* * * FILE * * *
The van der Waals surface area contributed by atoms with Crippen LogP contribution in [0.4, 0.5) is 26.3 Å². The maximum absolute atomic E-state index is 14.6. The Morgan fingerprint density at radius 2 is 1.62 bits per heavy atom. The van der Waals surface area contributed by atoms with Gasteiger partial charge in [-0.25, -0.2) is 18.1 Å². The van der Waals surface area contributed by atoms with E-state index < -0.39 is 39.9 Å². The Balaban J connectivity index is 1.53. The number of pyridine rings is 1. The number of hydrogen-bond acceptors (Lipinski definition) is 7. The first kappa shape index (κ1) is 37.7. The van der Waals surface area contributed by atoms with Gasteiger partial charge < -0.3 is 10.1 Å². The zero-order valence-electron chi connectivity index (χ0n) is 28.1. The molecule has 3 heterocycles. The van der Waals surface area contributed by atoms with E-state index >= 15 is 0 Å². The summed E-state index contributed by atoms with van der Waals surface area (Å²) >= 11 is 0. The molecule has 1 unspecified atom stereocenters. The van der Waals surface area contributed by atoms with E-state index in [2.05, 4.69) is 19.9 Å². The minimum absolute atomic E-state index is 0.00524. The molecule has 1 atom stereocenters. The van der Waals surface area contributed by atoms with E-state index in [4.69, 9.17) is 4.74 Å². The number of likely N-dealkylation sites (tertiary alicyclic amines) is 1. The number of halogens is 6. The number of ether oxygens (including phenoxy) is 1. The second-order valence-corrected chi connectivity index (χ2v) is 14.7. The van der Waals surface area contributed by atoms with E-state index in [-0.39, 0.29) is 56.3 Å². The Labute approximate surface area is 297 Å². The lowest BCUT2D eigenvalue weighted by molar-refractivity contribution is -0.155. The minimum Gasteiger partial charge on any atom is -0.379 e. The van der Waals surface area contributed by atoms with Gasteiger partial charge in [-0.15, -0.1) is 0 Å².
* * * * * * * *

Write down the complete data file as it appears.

The van der Waals surface area contributed by atoms with Crippen LogP contribution in [0.4, 0.5) is 26.3 Å². The maximum absolute atomic E-state index is 14.6. The Morgan fingerprint density at radius 2 is 1.62 bits per heavy atom. The van der Waals surface area contributed by atoms with Gasteiger partial charge in [-0.25, -0.2) is 18.1 Å². The van der Waals surface area contributed by atoms with E-state index < -0.39 is 39.9 Å². The Balaban J connectivity index is 1.53. The number of pyridine rings is 1. The number of hydrogen-bond acceptors (Lipinski definition) is 7. The first kappa shape index (κ1) is 37.7. The van der Waals surface area contributed by atoms with Gasteiger partial charge < -0.3 is 10.1 Å². The zero-order valence-electron chi connectivity index (χ0n) is 28.1. The molecule has 3 heterocycles. The van der Waals surface area contributed by atoms with E-state index >= 15 is 0 Å². The summed E-state index contributed by atoms with van der Waals surface area (Å²) >= 11 is 0. The molecule has 1 unspecified atom stereocenters. The van der Waals surface area contributed by atoms with E-state index in [2.05, 4.69) is 19.9 Å². The minimum absolute atomic E-state index is 0.00524. The molecule has 1 atom stereocenters. The van der Waals surface area contributed by atoms with E-state index in [4.69, 9.17) is 4.74 Å². The number of likely N-dealkylation sites (tertiary alicyclic amines) is 1. The number of halogens is 6. The number of ether oxygens (including phenoxy) is 1. The second-order valence-corrected chi connectivity index (χ2v) is 14.7. The van der Waals surface area contributed by atoms with E-state index in [-0.39, 0.29) is 56.3 Å². The Labute approximate surface area is 297 Å². The lowest BCUT2D eigenvalue weighted by molar-refractivity contribution is -0.155. The minimum Gasteiger partial charge on any atom is -0.379 e. The van der Waals surface area contributed by atoms with Gasteiger partial charge in [-0.15, -0.1) is 0 Å².